The immediate predecessor of this practice was the West Coast campus occupations against tuition hikes in the preceding years. As the title of a 2010 zine from Evergreen State College put it, “We occupy everything because everything is ours. We demand nothing because they have nothing to give us.”
The raid on the Occupy camps marked the end of its prefigurative project. Afterwards, a number of post-Occupy groups attempted to once more solidify support around extremely legible demands. Student debt erasure, foreclosure defense, public banking, wealth taxes: all were promoted as Occupy’s actual implicit demand to the post-Occupy milieu, a reform-minded cacophony that overpowered the original movement’s strategic silence.
Some went from refusing to negotiate with any politician to scheming to elect one of their own. One of them, Charles Lencher, went from Occupy’s TechOps working group to co-founding People for Bernie Sanders.
“Sanders’ rise in this election season is inconceivable without Occupy Wall Street having elevated the conversation around inequality and the way that the 1% are ravaging this country,” he said. “You just can’t imagine one without the other.” It is indeed hard to imagine Sanders without Occupy. Can we imagine Occupy without Sanders?
The passage from prefiguration to demands to actual electioneering is sometimes papered over by the term “non-reformist reforms.” Coined by French philosopher Andre Gorz, it is taken by some to mean we have “jettisoned the reform/revolution dichotomy” entirely. To determine if a reform is non-reformist, Gus Speth suggests we investigate such criteria as “Does the initiative promote limiting the market to what it does well?” and “Does the initiative strengthen children and families rather than weaken them?”
The impulse behind these interpretations seems to be what we might call the Political Compass Strategy of Social Change. If we are at the center of the compass, a jump to the far left edge would require revolution, a miniscule step in that direction is just a reformist reform, and a non-reformist reform a larger, moderately-sized step. This view sees the non-reformism of a given reform as something inherent in it due to its social democratic nature. It is a profoundly anti-strategic perspective—a social democracy may be farther to the left than the contemporary US, but how, precisely, would Medicare for All then bring a classless society closer after its implementation? The Political Compass Strategists have no answer.
Gorz himself, in contrast, was quite clear that in his conception that a reform was non-reformist — or, in his words, revolutionary — only insofar as it mobilized an autonomous, revolutionary workers movement that pointed towards a socialist society. “The struggle for partial autonomous powers and their exercise,” he wrote, “should present socialism to the masses as a living reality already at work, a reality which attacks capitalism from within and which struggles for its own free development.”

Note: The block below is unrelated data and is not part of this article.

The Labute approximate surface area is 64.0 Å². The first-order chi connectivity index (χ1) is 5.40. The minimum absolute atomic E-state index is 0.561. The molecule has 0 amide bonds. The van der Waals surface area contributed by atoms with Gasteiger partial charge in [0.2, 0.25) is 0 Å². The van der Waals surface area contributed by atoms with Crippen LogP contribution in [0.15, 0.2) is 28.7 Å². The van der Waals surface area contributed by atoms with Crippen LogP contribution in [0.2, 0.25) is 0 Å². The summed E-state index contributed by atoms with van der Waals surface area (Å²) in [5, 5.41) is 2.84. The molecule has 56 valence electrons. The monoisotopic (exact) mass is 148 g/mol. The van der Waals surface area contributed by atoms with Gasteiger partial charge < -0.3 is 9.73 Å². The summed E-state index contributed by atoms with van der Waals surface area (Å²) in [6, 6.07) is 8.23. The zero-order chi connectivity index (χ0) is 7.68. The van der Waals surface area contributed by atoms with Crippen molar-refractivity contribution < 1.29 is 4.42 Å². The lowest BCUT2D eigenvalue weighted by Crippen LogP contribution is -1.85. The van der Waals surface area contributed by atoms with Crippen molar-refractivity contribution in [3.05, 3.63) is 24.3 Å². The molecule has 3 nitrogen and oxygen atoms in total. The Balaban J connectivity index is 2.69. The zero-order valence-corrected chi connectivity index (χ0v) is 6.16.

To think that a reform could be revolutionary because of its inherent content, rather than its ability to mobilize revolutionaries, he argued, is illusory. “If the strategy of intermediate goals is trapped by this illusion, it will fully deserve the labels of reformist and social-democrat which its critics give it.” The vast majority of those who deploy this concept in the contemporary United States are trapped in exactly this way.
To Demand Everything
The intervening years between Occupy and Bernie featured some of the most significant mass rebellions in the United States to date, including the first wave of Black Lives Matter protests. Like Occupy, they did not highlight proposals but simple statements. In one case, that almost none of us fit into that one percent who truly benefit from financial speculation; in the other, the significance of Black life. If the flames of Ferguson contained in part a mere appeal to Washington, they contained much more, besides. This brings us to the chant that has grown the past months through the rebirth of BLM street militancy: abolish the police.
Based on what we have seen, we can propose a typology of political slogans.
- Demands, like “tax the rich” or “defund the police” or “build the wall.” They are not only addressed to politicians, they are necessarily addressed to them, for only the political class may set tax policy or determine local budgets or enter into negotiations with the Mexican state to compel it to fund hostile architecture on its northern border. The problem with demands is that they leave the legitimacy of the state intact, and with it all of the exploitative, extractive systems that prop it up.
- Pure statements, such as “We are the 99%” or “Black Lives Matter.” The power of these utterances is that (radical) action is held to follow from their self-evident truth. The dilemma is that their openness lets anyone define what follows from them, and with things as they are, this often opens the door to encroaching reformism.